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Use try-catch in javascript

try/catch/throw/finally

Try-catch is a JavaScript language construct that you can use to catch exceptions in synchronous code. Use try-catch, for example, to handle JSON parsing errors as shown below.

  • The try statement lets you test a block of code for errors.
  • The catch statement lets you handle the error.
  • The throw statement lets you create custom errors.
  • The finally statement lets you execute code, after try and catch, regardless of the result.

Use a tool such as JSHint or JSLint to help you find implicit exceptions like reference errors on undefined variables.

Here is an example of using try-catch to handle a potential process-crashing exception. This code try to parse a string into json object.

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var jsonStr = 'your json object in string';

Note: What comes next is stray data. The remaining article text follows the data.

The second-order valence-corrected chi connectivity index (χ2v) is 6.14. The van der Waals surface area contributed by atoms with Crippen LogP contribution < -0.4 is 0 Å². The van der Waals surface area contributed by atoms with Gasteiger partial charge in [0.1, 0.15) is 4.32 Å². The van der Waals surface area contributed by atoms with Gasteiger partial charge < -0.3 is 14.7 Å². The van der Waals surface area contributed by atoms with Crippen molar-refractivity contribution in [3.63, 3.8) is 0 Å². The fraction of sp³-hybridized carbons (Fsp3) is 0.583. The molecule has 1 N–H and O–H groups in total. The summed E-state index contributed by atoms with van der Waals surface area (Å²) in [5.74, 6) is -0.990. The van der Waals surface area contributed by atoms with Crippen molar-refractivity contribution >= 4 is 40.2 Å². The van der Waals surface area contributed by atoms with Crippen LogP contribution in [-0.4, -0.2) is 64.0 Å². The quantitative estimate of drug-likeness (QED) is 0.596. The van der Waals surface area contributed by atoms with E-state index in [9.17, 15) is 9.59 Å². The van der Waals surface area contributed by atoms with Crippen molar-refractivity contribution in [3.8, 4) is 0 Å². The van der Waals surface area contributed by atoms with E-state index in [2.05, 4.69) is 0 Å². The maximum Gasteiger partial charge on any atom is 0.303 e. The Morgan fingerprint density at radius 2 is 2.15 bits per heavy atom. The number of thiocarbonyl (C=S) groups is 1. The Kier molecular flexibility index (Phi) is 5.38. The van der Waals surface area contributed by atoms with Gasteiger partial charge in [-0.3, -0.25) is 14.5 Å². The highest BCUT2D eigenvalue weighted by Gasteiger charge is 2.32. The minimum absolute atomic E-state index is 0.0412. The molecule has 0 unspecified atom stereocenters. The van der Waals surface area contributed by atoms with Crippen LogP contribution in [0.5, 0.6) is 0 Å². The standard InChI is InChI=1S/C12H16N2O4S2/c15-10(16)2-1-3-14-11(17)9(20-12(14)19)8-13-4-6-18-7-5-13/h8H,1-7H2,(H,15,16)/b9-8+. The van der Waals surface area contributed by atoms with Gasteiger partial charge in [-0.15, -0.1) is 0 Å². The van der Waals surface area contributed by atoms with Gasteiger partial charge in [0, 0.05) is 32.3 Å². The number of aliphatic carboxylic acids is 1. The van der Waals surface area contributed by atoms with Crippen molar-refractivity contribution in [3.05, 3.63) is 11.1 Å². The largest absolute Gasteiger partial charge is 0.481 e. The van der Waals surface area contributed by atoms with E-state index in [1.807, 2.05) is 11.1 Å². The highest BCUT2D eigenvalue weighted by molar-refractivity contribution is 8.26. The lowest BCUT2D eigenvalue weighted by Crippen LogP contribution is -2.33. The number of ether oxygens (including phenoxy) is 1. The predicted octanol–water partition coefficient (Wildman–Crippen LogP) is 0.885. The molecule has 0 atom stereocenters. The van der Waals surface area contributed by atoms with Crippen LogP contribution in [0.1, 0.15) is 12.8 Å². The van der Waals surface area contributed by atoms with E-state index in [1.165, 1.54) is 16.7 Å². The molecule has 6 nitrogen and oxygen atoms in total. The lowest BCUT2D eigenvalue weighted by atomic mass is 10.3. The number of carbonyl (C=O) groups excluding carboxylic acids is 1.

try {
var jsonObj = JSON.parse(jsonStr);
} catch (e) {
// handle exception
console.error(e);
}

However, try-catch works only for synchronous code. Because the Node platform is primarily asynchronous (particularly in a production environment), try-catch won’t catch a lot of exceptions.

The Error Object

JavaScript has a built in error object that provides error information when an error occurs.

The error object provides two useful properties: name and message.

  • name: Sets or returns an error name
  • message: Sets or returns an error message (a string)

Six different values can be returned by the error name property

  • EvalError: An error has occurred in the eval() function
  • RangeError: A number “out of range” has occurred
  • ReferenceError: An illegal reference has occurred
  • SyntaxError: A syntax error has occurred
  • TypeError: A type error has occurred
  • URIError: An error in encodeURI() has occurred